Author Topic: Cutting the Cord  (Read 2946 times)

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lab320

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Cutting the Cord
« on: Feb 10, 2014, 12:06 am »
I applied to several stage management internships over the summer. None of them are close to my hometown or even in the same state. Why I showed my father (who is in HR) my cover letter he started questioning me about applying for internships so far away (emphasizing on the fact that I don't have a car). After calming him down and vowing to never show him a cover letter again, I sent my parents a list of all of the theatre companies was going to apply to, how much they pay, and if housing is included (all of them had housing). My mom said to just apply and we'll cross that bridge when we get there.
Two months and several applications later, I got an interview for a company in Upstate New York. I call to share with my mother the good news and the first thing she does it start question my choice of location and how I am going to get there and whatnot. She kept asking me questions I answered months ago when I told her where I was applying.
MOM: Does this internship pay?
ME: Yes, there is a small stipend and housing.
MOM: Is the housing free or do you have to pay for what they give you.
ME: Itís provided. They house interns in dorms or block of apartments they own or something like that.
MOM: And this is only for the summer?
ME: Yes, summer season are typically from Mid-May to Mid-August.
MOM: What are your plans after that?
ME: I gave you a list of 2014-2015 season internships. The theatre season starts in September and runs through May. I've told you all this before.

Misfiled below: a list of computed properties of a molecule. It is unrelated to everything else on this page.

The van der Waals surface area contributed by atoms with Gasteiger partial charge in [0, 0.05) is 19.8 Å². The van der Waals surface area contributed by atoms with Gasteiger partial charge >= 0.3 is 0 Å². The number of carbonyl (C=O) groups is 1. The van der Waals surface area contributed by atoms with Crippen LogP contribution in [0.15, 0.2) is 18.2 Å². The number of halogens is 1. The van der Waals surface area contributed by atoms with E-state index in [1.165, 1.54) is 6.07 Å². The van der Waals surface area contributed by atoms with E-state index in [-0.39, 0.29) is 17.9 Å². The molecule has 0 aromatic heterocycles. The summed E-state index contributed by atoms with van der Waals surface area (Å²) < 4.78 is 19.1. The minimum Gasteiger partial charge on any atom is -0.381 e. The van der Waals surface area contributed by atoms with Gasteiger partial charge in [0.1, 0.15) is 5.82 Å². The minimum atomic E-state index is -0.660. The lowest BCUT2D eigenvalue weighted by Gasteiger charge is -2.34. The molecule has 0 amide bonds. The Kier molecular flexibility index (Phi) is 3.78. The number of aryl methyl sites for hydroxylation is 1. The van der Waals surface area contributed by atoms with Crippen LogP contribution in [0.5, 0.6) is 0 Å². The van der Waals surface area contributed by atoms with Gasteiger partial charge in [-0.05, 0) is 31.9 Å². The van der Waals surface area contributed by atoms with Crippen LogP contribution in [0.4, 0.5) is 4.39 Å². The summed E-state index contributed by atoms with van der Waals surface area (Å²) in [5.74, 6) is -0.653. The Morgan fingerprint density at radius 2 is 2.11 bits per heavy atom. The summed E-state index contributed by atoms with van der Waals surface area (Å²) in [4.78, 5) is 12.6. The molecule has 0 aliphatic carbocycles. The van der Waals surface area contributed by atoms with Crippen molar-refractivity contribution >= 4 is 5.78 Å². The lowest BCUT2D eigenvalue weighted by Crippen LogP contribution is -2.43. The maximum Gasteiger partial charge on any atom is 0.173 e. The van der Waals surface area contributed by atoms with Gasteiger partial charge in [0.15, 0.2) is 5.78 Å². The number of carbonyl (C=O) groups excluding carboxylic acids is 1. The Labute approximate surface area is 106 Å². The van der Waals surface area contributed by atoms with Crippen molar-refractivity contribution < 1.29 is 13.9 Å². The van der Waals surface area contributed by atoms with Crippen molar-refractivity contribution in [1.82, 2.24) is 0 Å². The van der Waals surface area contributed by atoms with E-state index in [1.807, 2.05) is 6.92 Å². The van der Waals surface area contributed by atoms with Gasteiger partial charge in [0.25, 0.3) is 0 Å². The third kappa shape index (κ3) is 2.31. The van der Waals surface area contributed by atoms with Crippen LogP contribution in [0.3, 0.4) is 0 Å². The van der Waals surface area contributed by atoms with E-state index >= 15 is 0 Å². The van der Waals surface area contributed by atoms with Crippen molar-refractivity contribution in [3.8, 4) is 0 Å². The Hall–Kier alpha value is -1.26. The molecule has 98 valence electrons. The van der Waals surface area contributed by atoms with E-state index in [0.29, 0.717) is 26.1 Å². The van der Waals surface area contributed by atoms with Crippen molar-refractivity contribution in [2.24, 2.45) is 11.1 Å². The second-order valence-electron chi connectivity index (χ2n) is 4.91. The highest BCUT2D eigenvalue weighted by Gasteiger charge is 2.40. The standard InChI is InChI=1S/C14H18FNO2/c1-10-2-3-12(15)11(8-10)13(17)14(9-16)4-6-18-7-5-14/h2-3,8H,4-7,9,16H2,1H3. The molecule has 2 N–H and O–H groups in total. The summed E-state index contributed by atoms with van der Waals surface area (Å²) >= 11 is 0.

I donít know. These conversations with my parents are tiring and I feel like they are rooting for me to fail. I donít have it like them where I can find a job in my hometown. Sure thereís a community theatre, but how is that going to look on my resume verses an internship at a regional theatre? My father keeps questioning why I choose to do an internship verses finding a ďreal job.Ē I keep telling him that it is where I have to start if I want to break out into the professional world. Besides I could have done an internship when I wanted to a couple years ago, but my parents said no. There are tons of seniors in my class who interned during the summer in-between their junior and senior year, who are now ready to ASM or even SM at production companies. Weíll they held me back for too long. I do I tell them, that every time I talk about my future I feel like they are belittling me? That I want their support, not their opinion?
« Last Edit: Feb 10, 2014, 09:16 am by lab320 »

loebtmc

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Re: Cutting the Cord
« Reply #1 on: Feb 10, 2014, 12:39 am »
First of all, look up an old thread about justifying our profession to civilians like your folks - there is some good info that might be of use. I am not particularly lucid this evening. But -

Lots of young people face the same issues - how are you going to get there, how are you going to get around once there, where do you live, how will you pay for food etc. This is the time to learn, this is how you learn. Presuming you are working on becoming an adult, you can remind your folks that it is vital you start figuring out how to do these things so you can survive as an adult in the world. Our profession is all about handling details and making things work, so solving all these still-unknown issues is a great way to find out that this is the right profession for you as well as what you are capable of accomplishing on your own.